Then again, that's a side issue: what this fellow really wants is to get people who shouldn't be driving off the roads entirely. On the face of it, this isn't a bad idea, until you look at the people he thinks shouldn't be driving:

  • Anyone who's black;
  • Anyone who's female.

Jalopnik linked to this drivel because, they said:

We ... hope 100,000 sets of Jalopnik eyeballs blow the hell out of the bandwidth on his puny, $3.99 server.

And, well, the least I can do is to help.

Permalink to this item (posted at 6:26 PM)
14 December 2006
Current trends in domestic violence

When you're eight years old, you can build a fort and put a "No Gurls Aloud" sign over the entrance.

This isn't quite so impressive when you're forty-four:

A 44-year-old Elkins [AR] man was arrested Monday in connection with domestic battery and installing a booby trap in his home which shocked a woman, according to a police report.

[O]fficers found electrical fencing, used to keep livestock pinned in, installed on a bedroom doorknob which shocked the woman as she attempted to enter the room. The fencing was about 110 volts which was hooked to the doorknob by a wire hanger. The woman wasn't seriously injured from the shock but she also had a lump on her forehead.

I'm assuming this isn't the guy who wrote this.

Permalink to this item (posted at 1:22 PM)
28 February 2007
Note to another department

Let me know when you can redo something that I messed up, okay?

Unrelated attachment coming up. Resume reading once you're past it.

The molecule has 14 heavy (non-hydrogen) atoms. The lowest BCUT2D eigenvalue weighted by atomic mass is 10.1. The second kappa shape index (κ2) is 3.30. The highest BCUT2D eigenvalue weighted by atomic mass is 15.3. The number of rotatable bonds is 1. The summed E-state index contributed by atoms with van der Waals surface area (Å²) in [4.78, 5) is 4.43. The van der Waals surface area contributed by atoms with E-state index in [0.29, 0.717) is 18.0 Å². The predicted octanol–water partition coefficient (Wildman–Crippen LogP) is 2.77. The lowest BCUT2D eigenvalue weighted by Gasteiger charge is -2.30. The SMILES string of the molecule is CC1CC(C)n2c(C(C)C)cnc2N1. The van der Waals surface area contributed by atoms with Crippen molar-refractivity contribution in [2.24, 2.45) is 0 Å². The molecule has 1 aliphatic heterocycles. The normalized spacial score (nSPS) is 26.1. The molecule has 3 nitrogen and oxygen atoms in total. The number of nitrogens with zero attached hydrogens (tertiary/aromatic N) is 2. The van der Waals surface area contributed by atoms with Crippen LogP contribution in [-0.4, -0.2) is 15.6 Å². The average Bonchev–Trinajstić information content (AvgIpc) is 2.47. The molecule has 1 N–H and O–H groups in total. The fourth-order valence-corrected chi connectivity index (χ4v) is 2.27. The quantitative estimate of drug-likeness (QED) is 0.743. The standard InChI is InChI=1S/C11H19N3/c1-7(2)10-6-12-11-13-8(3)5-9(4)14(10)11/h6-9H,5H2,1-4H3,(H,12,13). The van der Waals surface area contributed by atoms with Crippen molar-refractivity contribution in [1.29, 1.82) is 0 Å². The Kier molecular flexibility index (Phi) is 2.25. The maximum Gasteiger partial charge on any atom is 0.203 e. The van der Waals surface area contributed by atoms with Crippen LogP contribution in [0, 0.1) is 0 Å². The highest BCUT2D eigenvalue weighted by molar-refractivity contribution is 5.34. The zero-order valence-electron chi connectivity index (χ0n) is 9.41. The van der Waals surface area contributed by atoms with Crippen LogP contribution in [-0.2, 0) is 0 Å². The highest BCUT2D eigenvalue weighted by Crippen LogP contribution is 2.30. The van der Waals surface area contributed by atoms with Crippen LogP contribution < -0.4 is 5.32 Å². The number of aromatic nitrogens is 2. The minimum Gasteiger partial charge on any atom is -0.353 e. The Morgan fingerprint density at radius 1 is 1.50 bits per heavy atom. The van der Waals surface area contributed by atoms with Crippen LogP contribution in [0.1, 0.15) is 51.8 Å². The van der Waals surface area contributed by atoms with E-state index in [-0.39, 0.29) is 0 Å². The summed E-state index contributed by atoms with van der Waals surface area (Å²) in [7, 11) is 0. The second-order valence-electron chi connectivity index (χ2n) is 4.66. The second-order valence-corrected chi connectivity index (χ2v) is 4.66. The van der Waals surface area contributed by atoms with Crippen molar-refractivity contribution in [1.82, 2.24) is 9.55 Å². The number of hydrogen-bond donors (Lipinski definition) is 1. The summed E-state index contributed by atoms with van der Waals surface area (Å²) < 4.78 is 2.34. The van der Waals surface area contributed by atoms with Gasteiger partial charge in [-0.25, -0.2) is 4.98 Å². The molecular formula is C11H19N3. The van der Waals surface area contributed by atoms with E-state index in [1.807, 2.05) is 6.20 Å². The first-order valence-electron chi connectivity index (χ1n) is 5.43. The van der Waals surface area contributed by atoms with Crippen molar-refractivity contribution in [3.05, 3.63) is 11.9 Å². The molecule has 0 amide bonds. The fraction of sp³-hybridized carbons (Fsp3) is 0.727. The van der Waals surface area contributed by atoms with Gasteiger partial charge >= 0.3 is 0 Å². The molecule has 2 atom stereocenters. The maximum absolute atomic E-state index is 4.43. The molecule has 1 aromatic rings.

Oh, you can't?

Why am I not surprised?

Addendum: And while we're at it, a note to a (let us hope) soon-to-be-ex-customer: How the hell do we know whether you used the "right" credit card or not? Do I look like the Amazing Fargin' Kreskin?

And to think people get exercised over Al Gore's electric bill.

Permalink to this item (posted at 1:39 PM)
2 March 2007
Home of the Reek Squad

And some weasels, apparently:

Have you ever found a deal at Best Buy's website only to travel to the store and find that the "sale" is over? Did the Best Buy employee show you "proof" on their "website"? It now seems that there are really TWO websites, and they're identical except for the prices. Here's the deal:
  • You walk into a Best Buy to purchase a sale item you saw on their site.

  • The employee tells you that the item is no longer on sale, and shows you what looks to be Best Buy's website, but it's really a secret intranet that Best Buy's corporate office denies exists. The price on the website shows that the sale is over.

  • You cry and leave, then at home you see that the sale isn't over at all. What happened?

This happened:

In the wake of an investigation launched by the Connecticut Attorney General's office, Best Buy has finally admitted that the now-infamous "secret intranet" (used to mislead in-store customers about BestBuy's online prices) exists. The website looks identical to BestBuy.com ... except for the prices.

The secret website was first revealed by George Gombossy of the Hartford Courant (Way to go, George!). While investigating a tip from a reader, George was shown the internal website. It was identical to BestBuy.com, but showed a higher price for the item he was interested in. George was misled by Best Buy employees to believe it was the "real" BestBuy.com. Eventually he found some Best Buy employees who admitted to the site's existence and even showed him how it worked.